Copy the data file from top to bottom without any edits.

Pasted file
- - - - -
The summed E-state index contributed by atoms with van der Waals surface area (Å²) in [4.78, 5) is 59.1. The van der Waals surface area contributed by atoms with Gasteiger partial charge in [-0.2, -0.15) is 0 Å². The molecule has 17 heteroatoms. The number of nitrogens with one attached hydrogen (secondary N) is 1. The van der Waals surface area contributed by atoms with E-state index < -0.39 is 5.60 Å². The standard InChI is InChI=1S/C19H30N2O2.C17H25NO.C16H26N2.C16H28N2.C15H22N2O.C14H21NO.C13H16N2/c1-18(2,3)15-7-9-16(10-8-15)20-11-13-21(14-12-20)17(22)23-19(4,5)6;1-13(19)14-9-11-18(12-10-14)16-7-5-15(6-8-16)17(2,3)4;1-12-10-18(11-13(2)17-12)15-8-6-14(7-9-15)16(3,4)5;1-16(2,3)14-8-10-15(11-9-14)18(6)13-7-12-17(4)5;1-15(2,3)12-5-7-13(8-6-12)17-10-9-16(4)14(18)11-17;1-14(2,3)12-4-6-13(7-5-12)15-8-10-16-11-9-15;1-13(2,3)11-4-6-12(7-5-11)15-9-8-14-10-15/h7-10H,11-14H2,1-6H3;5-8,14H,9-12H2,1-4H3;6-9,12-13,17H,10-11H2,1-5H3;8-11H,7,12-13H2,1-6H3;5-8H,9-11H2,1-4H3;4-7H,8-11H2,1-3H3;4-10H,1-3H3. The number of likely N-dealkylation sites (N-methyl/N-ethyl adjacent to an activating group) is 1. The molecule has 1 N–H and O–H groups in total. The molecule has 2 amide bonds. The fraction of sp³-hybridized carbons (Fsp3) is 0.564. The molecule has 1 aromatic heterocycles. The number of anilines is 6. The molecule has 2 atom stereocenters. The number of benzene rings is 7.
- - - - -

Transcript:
The summed E-state index contributed by atoms with van der Waals surface area (Å²) in [4.78, 5) is 59.1. The van der Waals surface area contributed by atoms with Gasteiger partial charge in [-0.2, -0.15) is 0 Å². The molecule has 17 heteroatoms. The number of nitrogens with one attached hydrogen (secondary N) is 1. The van der Waals surface area contributed by atoms with E-state index < -0.39 is 5.60 Å². The standard InChI is InChI=1S/C19H30N2O2.C17H25NO.C16H26N2.C16H28N2.C15H22N2O.C14H21NO.C13H16N2/c1-18(2,3)15-7-9-16(10-8-15)20-11-13-21(14-12-20)17(22)23-19(4,5)6;1-13(19)14-9-11-18(12-10-14)16-7-5-15(6-8-16)17(2,3)4;1-12-10-18(11-13(2)17-12)15-8-6-14(7-9-15)16(3,4)5;1-16(2,3)14-8-10-15(11-9-14)18(6)13-7-12-17(4)5;1-15(2,3)12-5-7-13(8-6-12)17-10-9-16(4)14(18)11-17;1-14(2,3)12-4-6-13(7-5-12)15-8-10-16-11-9-15;1-13(2,3)11-4-6-12(7-5-11)15-9-8-14-10-15/h7-10H,11-14H2,1-6H3;5-8,14H,9-12H2,1-4H3;6-9,12-13,17H,10-11H2,1-5H3;8-11H,7,12-13H2,1-6H3;5-8H,9-11H2,1-4H3;4-7H,8-11H2,1-3H3;4-10H,1-3H3. The number of likely N-dealkylation sites (N-methyl/N-ethyl adjacent to an activating group) is 1. The molecule has 1 N–H and O–H groups in total. The molecule has 2 amide bonds. The fraction of sp³-hybridized carbons (Fsp3) is 0.564. The molecule has 1 aromatic heterocycles. The number of anilines is 6. The molecule has 2 atom stereocenters. The number of benzene rings is 7.